Even during their supposed ‘down year’, the Saints proved to be too much for the Falcons to handle.
The Saints have now won 11 out of their last 13 against the Falcons. In other words, this rivalry hasn’t been much of one since Drew Brees established himself the “Big Easy”. Even with the head coach Sean Payton suspended, Smitty and Matt Ryan couldn’t strike the knock-out blow to just about knock the Saints out the playoff race. Some analysts predicted the Falcons offense to dominate one of the worst statistical defenses in the history of the NFL. Some Falcon fans, like me, expected Atlanta to play their best football of the season against a division foe that has tyrannized them since 2006. The Falcons did put up a fight, but, Saints seem to perform their best magic tricks against Mike Smith. Their run defense toughened up, especially in the redzone and short yardages situations, while Chris Ivory and Mark Ingram tenderized the Falcons D-line…
Who would’ve thought they could fix their two biggest problems under a week?
So in the end, the Saints and their fans get to rejoice over yet another victory against an Atlanta team expecting to dominate the NFC South, whereas Mike Smith and Co. head home with question marks on offense and defense, with the ‘Can’t win the big game’ monkey still on their backs.
Matt Ryan had a marvelous game, as expected. He threw for 411 yards and 3 touchdowns against an abysmal pass defense that couldn’t slow him down, but, that wasn’t the stat of the night in my opinion. The fact that the offense could only muster 49 yards against a defense that allows 170 yards rushing a game should speak volumes to Mike Smith about the type of RB’s we have. Turner barely averaged over one yard a carry, while Jacquizz and Snelling were non-factors for the entire game. After the game, I came to the conclusion that the Falcons have two North-and-South runners and an undersized scat-back on their roster, a trio that can’t do much damage without a monster run-blocking O-line. A run game wouldn’t hurt this offense, but forcing the run on obvious run downs hurt Atlanta this game. I WOULD say it cost them the game, but I think Julio going down in the 1st quarter with an injury was much more significant…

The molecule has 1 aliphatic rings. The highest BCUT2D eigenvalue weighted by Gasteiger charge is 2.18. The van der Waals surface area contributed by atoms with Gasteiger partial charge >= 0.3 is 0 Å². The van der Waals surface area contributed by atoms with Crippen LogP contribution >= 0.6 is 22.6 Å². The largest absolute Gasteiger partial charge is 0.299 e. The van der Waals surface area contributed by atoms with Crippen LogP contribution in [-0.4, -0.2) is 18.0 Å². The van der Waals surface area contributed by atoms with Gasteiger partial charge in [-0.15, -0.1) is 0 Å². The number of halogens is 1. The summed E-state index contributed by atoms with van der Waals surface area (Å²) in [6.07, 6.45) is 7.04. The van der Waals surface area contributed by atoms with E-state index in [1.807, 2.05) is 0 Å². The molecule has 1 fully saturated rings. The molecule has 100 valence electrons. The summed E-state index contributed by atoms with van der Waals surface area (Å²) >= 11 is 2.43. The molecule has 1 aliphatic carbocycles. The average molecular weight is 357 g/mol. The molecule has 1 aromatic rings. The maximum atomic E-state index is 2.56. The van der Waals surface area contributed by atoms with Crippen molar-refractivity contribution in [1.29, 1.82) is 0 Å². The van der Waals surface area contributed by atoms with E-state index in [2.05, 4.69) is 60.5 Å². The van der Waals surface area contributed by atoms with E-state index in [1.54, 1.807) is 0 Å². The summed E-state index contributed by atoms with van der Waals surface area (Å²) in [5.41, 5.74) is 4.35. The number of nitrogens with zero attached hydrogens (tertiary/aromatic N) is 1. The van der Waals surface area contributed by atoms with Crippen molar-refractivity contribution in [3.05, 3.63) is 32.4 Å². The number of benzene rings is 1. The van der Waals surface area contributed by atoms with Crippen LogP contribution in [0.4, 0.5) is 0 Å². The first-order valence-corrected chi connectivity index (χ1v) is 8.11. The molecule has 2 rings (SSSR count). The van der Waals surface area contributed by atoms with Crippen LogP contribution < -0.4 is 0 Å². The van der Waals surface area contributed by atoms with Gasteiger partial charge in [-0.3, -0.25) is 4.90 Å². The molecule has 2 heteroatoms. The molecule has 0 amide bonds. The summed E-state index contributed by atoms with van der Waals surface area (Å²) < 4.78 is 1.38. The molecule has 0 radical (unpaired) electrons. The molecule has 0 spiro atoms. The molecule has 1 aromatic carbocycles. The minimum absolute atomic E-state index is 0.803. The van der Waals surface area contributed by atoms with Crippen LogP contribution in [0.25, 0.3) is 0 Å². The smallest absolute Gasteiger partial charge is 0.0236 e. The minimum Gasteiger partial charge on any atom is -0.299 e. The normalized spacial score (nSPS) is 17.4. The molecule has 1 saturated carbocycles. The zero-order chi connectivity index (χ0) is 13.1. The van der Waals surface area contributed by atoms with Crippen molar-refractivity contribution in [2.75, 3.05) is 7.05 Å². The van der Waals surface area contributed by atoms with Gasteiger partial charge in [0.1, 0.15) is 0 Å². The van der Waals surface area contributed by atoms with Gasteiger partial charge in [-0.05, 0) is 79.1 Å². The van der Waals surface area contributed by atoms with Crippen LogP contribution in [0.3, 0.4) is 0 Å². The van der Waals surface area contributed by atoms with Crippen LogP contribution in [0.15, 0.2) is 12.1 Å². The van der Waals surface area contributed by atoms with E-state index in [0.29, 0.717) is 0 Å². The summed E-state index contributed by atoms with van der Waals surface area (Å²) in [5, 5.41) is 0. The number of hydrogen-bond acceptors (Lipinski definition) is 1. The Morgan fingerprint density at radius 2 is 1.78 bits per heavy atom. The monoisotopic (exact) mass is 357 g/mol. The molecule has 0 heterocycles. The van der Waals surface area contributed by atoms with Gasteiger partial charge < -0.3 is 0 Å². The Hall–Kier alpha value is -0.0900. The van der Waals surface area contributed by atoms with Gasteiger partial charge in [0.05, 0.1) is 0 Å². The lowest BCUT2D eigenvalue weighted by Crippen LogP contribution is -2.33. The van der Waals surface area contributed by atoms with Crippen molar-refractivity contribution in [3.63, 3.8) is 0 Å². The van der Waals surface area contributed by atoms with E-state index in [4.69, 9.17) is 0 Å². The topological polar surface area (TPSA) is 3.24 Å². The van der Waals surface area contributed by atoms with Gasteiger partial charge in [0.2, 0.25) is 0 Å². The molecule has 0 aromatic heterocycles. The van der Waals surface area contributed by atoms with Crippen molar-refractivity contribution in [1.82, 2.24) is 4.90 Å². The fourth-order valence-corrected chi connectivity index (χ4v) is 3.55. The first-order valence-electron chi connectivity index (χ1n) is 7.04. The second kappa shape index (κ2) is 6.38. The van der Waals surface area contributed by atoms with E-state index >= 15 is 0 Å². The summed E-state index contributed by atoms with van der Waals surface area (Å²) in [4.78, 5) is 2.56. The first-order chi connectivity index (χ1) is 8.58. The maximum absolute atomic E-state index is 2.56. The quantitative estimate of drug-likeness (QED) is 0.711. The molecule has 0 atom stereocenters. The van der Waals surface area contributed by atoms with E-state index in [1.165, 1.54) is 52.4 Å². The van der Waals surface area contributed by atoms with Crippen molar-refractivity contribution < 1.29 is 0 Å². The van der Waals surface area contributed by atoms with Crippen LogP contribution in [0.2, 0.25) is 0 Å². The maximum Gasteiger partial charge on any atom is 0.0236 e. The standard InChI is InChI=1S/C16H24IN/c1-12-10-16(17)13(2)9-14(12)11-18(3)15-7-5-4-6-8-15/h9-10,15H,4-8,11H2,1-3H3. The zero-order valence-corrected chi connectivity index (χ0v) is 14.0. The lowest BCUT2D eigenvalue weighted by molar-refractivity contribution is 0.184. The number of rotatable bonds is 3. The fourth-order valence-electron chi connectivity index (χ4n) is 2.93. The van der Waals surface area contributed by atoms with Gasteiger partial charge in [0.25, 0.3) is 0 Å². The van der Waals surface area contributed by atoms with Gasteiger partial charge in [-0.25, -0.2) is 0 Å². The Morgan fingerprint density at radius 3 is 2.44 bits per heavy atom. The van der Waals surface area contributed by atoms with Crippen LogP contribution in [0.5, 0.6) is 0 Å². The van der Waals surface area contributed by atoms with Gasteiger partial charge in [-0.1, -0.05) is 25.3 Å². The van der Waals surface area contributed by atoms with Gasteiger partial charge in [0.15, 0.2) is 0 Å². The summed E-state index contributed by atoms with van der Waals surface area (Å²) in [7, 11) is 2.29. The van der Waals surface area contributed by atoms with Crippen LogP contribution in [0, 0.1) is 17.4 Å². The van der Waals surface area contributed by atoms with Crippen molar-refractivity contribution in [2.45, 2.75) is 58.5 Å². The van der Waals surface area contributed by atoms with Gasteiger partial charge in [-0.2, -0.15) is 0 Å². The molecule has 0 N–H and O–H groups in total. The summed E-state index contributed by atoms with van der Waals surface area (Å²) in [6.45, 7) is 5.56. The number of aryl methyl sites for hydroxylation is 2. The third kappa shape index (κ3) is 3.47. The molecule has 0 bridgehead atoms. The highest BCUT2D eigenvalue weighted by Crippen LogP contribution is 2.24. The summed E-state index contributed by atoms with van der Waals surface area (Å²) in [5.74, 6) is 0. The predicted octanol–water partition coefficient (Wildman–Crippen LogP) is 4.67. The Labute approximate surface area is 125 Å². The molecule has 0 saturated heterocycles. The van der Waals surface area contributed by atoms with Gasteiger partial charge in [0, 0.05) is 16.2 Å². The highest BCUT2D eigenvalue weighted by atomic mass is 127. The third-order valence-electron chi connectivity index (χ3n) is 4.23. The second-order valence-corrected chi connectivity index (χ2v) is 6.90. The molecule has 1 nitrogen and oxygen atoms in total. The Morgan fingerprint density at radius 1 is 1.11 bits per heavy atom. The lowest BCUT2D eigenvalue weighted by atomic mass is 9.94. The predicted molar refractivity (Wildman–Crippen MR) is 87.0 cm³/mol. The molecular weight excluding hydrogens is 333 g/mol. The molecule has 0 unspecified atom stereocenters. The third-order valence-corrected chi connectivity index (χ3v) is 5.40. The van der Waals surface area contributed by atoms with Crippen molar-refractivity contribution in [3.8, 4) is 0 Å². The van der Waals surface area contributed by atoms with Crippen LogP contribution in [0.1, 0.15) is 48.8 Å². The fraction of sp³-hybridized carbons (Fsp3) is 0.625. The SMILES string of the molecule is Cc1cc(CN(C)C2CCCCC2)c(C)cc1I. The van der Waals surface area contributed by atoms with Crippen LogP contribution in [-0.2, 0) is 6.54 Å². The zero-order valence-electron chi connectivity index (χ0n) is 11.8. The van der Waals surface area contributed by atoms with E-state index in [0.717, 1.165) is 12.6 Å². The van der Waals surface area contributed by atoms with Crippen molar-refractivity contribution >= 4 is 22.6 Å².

How much so?
With Julio out of the lineup, Matt Ryan’s pass-per-attempt went from 9.1 to 5.1. He was 8-for-15 with one touchdown and one interception.
Prior to Julio leaving, he was 9 out of 9 for 114 yards and a touchdown. Good to know how irreplaceable Jones is. They just about regressed to Smitty ball without him. The Falcons also missed Sean Weatherspoon this game. Jimmy Graham had his way with Stephen Nicholas and the entire secondary, slicing them for 146 yards and two touchdowns. Our run defense also went back to normal after holding our last two opponents under 100 yards. Ivory and Ingram battered the Falcons defense for 148 yards, including a 56-yard, “BeastMode” like scamper by Ivory for a touchdown. The defensive line play was terrible also…Drew had a clean pocket for most of the game, and the few times they did get in his face, they couldn’t finish the play outside of a coverage sack by Nicholas.
This loss put all of the Falcons weaknesses on display. Our run game disappears when we need it most, due to the combination of a weak run blocking O-line and RB’s that can’t create when holes aren’t there. Our defense can’t tackle and struggle with physical runners like Ivory and Ingram. All-in-all, this is not a physical team. If the Falcons feel they’re SB contenders, they will learn from this and bounce back with a fire we haven’t seen since the San Diego game. Until then, question still remains….
Is this a SB caliber team? The debate of the Falcons being contenders-or-pretenders lingers on.